Marijuana. It has been and will continue to be debated as never before.

Rigorous discussion and research is needed to reveal potential uses, benefits, and harms. BUT…while there is debate and controversy around some aspects of marijuana, There Is No Debate about marijuana’s harms to our youth.

This campaign is to provide parents and families facts about marijuana and it’s consequences that you may not find anywhere else. We want to empower parents in our community to prevent youth from experimenting with marijuana, despite the mixed signals they may be receiving through the media and pro-marijuana efforts.

Marijuana has changed.

Parents of young children and teenagers need to know…
it’s not just smoked.

Vaping / E-Cigarettes

Vaping / E-Cigarettes

Marijuana extracts are inhaled by vaping, which has little to no odor.1



Marijuana infused foods such as candies, baked goods and teas with typically high THC potency. The delay in the “high” may result in overconsumption leading users to seek medical treatment.1

Marijuana Extracts (Concentrates)

Marijuana Extracts (Concentrates)

Smoking THC-rich resins extracted from the marijuana plant, sometimes called dabbing, is on the rise. The extracts, known as honey oil, wax or shatter, may contain dangerously high percentages of THC.1

Get informed: Familiarize yourself with all the forms of marijuana and the potential effects so you know what to look for. These changes make it easier than ever to conceal and consume marijuana.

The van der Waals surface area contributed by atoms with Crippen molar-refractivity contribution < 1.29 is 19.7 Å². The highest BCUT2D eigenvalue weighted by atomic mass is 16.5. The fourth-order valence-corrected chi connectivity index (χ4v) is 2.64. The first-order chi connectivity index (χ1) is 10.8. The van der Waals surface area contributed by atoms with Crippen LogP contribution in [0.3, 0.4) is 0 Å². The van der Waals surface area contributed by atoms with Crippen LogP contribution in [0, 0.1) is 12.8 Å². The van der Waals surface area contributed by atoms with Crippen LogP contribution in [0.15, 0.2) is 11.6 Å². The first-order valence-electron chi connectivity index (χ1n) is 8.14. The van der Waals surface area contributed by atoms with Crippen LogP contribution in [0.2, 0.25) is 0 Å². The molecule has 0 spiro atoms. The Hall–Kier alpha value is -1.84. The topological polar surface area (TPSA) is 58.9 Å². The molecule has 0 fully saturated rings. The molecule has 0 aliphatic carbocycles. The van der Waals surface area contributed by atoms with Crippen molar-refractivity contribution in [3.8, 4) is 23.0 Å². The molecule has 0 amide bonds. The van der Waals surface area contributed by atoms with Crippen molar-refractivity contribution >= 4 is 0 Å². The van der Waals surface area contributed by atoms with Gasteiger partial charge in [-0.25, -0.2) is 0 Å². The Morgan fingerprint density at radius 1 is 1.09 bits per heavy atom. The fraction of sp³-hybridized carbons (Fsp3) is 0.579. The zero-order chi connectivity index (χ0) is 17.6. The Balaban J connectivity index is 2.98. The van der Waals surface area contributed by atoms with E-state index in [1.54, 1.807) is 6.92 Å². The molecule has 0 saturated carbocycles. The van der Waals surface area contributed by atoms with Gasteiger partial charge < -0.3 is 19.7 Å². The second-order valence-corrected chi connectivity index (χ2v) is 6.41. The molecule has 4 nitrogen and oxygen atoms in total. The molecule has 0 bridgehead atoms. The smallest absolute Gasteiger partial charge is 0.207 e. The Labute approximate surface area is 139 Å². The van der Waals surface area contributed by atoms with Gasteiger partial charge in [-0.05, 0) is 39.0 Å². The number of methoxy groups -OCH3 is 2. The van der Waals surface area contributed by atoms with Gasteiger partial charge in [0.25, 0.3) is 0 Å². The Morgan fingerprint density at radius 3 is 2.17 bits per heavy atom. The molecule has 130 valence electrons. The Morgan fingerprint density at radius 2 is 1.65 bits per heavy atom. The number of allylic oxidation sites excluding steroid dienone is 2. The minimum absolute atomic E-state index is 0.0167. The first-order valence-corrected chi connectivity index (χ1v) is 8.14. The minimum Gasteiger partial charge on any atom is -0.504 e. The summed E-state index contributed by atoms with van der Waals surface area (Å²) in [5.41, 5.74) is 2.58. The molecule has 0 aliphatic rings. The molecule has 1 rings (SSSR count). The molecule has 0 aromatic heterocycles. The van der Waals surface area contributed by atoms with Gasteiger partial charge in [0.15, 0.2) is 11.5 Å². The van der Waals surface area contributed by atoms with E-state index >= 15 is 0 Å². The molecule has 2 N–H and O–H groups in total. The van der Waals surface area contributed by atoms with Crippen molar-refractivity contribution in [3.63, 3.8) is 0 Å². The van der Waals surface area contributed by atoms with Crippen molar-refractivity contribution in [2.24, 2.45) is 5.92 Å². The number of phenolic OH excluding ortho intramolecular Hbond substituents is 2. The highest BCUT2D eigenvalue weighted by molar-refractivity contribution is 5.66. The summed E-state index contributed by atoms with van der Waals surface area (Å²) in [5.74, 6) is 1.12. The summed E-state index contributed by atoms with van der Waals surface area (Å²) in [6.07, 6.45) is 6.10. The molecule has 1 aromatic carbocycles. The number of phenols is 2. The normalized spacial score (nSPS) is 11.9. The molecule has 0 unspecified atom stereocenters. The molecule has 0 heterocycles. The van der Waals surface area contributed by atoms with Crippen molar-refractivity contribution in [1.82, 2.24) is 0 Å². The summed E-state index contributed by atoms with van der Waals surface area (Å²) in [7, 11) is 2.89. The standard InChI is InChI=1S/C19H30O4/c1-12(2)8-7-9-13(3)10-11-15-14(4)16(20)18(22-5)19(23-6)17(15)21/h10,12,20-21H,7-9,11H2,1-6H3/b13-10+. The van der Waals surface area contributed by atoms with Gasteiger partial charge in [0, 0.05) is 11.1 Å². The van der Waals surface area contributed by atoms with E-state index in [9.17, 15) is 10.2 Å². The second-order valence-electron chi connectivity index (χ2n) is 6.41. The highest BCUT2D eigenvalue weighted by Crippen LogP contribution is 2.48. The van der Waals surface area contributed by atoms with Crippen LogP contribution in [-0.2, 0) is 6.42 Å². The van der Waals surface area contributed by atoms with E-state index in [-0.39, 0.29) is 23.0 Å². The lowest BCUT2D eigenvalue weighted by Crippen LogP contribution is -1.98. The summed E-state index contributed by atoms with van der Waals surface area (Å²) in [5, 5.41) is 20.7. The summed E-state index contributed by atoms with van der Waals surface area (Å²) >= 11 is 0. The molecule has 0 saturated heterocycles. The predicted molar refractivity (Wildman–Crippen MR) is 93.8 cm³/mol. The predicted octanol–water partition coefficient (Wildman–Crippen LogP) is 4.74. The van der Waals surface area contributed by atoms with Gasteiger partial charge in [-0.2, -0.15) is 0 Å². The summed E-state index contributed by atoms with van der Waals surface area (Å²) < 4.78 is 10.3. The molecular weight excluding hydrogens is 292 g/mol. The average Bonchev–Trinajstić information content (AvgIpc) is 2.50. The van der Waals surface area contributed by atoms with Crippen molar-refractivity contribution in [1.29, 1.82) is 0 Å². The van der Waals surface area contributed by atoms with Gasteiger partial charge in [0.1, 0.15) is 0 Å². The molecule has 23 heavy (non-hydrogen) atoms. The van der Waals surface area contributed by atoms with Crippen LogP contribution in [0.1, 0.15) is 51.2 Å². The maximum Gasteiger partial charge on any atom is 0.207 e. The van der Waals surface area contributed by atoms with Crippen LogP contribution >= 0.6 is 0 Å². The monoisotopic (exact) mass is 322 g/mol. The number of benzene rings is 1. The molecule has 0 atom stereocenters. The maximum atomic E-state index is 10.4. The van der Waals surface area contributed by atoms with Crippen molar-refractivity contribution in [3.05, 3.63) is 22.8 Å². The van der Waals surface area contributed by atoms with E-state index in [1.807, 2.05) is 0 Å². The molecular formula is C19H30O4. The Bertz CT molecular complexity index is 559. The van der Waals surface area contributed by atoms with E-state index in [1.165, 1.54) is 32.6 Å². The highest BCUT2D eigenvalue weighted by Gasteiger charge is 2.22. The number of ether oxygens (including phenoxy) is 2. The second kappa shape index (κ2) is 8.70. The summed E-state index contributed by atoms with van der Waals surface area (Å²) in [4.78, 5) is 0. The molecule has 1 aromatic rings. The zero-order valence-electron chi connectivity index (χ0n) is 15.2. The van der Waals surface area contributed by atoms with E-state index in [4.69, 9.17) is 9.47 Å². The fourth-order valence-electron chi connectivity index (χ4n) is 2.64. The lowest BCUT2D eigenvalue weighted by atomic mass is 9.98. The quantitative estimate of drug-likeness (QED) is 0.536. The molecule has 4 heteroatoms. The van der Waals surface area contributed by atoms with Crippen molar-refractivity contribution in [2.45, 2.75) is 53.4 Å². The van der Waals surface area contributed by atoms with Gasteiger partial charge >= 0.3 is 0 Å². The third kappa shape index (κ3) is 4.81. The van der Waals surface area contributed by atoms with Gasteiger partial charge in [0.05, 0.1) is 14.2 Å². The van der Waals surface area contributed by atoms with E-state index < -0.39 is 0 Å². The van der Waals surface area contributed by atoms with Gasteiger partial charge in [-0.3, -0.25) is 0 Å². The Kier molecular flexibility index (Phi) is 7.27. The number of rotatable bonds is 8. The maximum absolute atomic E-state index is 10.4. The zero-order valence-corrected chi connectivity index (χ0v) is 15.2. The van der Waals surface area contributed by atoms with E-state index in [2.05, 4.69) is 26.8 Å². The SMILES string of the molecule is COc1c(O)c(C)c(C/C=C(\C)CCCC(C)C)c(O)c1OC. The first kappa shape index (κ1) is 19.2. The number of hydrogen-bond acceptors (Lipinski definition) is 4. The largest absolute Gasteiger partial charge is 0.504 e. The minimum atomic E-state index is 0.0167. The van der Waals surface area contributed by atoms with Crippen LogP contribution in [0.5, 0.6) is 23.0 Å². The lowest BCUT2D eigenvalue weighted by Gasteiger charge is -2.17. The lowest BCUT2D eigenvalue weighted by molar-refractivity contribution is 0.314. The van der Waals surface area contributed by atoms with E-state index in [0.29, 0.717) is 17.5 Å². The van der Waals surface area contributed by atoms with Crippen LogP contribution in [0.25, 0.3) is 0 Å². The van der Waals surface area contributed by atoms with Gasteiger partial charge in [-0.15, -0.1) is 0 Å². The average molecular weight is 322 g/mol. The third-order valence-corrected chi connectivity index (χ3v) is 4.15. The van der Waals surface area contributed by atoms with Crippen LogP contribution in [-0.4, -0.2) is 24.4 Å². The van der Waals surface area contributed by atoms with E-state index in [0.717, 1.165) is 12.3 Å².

WHAT IS THC? Tetrahydrocannabinol, also known as THC, is the chemical in marijuana that contains PSYCHOACTIVE properties, which creates the “high.” Potency is measured by percentage of pure THC found in marijuana extracts, edible products and the plant itself.1


It’s NOT just 2% THC Marijuana of the 1970’s

  • THC content in Colorado Marijuana in 2015 is 17.1%.2
    (Compared to the 2% THC Marijuana of the 1970’s)
  • THC content in Marijuana Extracts (Dabbing, oil, wax) in 2015 is 62.1%.2

What does this mean to you as a parent?

    Colorado’s increased 123% from 8,197 in 2011 to 18,255 in 2014.2
    Colorado’s increased 80% from 6,305 in 2011 to 11,439 in 2014.2
    Nationwide, calls to poison control centers about pediatric marijuana exposures are as much as 3 times higher in states with lenient marijuana laws.2
Get informed: High doses of any form of marijuana can induce acute psychosis or panic attacks. Users may have altered senses, changes in mood, impaired body movement, difficulty with thinking and problem-solving, impaired memory and learning.1

If you suspect your child has been exposed to marijuana or may be using, contact your pediatrician and/or school counselor immediately to find resources available in your area.

1Nat’l Institute on Drug Abuse; Nat’l Institutes of Health; U.S. Department of Health and Human Services

2The Legalization of Marijuana in Colorado: The Impact, Volume 3, September 2015 (

2014 numbers are preliminary. All numbers are indicative of the most current information available at the time of the report.